TOKYO -- Renesas Electronics, which already controls a 40%-plus global share in microprocessors for automobiles, plans to begin mass production of chips made with a 40-nanometer design rule, possibly within the year.
With quintuple the data-processing capabilities of the 90nm microprocessors now in volume production for cars, these 40nm chips and the 28nm generation also under development could help Renesas pull further ahead of market rivals like Freescale Semiconductor of the U.S. and drive the Kawasaki-based company back toward the black after nearly a decade of net losses.
Renesas will produce the 40nm chips at its Naka factory in Ibaraki Prefecture, where it has been manufacturing prototypes since 2013, and outsource some production to foundries including Taiwan's TSMC. Renesas expects to be making hundreds of thousands of units a month in 2015 -- enough to supply thousands of vehicles.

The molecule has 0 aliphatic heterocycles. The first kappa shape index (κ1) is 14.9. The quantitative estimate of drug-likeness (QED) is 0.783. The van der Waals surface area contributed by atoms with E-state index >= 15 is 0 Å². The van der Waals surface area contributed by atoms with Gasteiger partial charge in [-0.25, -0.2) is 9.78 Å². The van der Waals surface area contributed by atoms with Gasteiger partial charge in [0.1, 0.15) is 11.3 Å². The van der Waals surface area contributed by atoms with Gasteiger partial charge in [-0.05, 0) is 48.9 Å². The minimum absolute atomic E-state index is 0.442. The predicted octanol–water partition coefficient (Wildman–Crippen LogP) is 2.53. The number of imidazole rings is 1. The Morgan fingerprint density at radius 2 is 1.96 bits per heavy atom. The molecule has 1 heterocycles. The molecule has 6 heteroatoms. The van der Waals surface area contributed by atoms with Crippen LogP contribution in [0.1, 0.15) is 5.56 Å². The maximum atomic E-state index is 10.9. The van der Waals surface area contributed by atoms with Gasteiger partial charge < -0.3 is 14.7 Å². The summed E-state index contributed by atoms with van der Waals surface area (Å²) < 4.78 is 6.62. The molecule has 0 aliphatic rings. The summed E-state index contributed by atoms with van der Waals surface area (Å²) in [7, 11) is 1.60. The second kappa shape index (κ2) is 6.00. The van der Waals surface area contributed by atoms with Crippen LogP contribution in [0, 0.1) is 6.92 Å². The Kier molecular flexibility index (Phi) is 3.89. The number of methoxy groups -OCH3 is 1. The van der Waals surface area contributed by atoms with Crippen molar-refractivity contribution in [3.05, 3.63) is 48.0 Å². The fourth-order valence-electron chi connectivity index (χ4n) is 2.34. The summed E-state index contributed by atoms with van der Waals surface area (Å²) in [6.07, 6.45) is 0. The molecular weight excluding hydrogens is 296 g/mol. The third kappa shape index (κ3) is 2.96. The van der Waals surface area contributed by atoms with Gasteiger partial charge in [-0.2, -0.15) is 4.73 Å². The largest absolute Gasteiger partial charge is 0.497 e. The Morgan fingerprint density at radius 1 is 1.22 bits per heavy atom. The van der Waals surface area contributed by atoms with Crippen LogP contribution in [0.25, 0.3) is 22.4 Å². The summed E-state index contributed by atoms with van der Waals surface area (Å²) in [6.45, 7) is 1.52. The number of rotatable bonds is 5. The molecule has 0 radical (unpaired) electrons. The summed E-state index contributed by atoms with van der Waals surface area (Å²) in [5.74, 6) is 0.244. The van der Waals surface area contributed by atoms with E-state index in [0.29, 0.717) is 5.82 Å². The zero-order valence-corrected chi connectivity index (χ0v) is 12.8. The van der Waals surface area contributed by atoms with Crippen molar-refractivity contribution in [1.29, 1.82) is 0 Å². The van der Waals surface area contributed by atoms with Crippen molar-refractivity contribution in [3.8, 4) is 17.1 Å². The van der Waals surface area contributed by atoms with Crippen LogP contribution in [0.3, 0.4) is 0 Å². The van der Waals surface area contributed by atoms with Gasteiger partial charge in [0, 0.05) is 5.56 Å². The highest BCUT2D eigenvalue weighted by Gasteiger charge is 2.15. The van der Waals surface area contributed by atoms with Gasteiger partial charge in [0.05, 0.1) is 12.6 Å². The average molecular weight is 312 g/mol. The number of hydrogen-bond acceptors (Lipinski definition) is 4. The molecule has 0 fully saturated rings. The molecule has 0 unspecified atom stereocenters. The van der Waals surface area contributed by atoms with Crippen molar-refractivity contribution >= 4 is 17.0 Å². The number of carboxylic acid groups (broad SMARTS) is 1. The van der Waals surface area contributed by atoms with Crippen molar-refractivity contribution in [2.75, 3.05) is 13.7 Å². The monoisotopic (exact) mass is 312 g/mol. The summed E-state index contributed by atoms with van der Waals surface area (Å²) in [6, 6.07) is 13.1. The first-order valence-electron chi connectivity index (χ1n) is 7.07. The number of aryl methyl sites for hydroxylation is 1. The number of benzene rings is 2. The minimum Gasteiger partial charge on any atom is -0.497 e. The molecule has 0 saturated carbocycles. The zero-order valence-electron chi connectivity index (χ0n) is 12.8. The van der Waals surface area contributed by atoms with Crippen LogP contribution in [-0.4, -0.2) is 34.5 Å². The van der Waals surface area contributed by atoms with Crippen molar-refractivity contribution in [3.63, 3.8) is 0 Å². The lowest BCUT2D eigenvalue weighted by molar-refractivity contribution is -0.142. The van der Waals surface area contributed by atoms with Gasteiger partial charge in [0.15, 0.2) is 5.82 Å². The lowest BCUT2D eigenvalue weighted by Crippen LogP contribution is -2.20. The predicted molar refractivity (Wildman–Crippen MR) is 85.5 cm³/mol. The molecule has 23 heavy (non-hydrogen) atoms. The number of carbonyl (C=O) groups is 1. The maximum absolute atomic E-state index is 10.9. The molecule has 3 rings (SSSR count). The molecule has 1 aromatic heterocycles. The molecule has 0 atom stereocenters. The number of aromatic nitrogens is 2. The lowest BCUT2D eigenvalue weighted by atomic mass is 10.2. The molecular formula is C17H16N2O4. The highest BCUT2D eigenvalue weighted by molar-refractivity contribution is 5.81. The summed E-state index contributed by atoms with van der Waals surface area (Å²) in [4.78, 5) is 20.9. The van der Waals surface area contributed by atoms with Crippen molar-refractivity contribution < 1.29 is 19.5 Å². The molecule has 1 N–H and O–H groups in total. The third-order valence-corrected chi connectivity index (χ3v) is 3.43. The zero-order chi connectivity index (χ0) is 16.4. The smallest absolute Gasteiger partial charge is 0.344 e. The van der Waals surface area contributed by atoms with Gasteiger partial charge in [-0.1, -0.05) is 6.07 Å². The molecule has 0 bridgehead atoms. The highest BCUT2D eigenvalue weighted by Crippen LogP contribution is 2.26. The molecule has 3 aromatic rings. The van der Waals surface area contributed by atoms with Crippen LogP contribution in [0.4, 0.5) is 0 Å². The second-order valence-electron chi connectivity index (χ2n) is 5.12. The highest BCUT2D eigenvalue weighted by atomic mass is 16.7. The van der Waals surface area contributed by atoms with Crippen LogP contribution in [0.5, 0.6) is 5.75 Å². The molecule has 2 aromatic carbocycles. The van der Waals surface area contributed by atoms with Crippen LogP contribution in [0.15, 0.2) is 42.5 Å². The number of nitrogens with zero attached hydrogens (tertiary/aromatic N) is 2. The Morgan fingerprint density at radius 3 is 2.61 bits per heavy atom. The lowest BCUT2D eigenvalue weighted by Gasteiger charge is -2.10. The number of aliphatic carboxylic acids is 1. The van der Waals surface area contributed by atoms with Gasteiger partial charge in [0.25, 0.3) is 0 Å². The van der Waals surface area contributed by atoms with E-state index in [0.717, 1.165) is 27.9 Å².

The average car is equipped with more than 100 microprocessors to help control everything from engines to air bags. But with the advent of smart cars boasting features like collision avoidance where the computer controls actual driving activities, the microprocessors must be several times as powerful as today's average chips.
For companies like Renesas, the challenge is to develop chips that can operate even at high temperatures of 170 C and store data reliably for 20 years. This is why auto microprocessors are still made to a 90nm design rule -- and why Renesas' rivals are still a lap behind the company, prototyping 50nm chips for cars.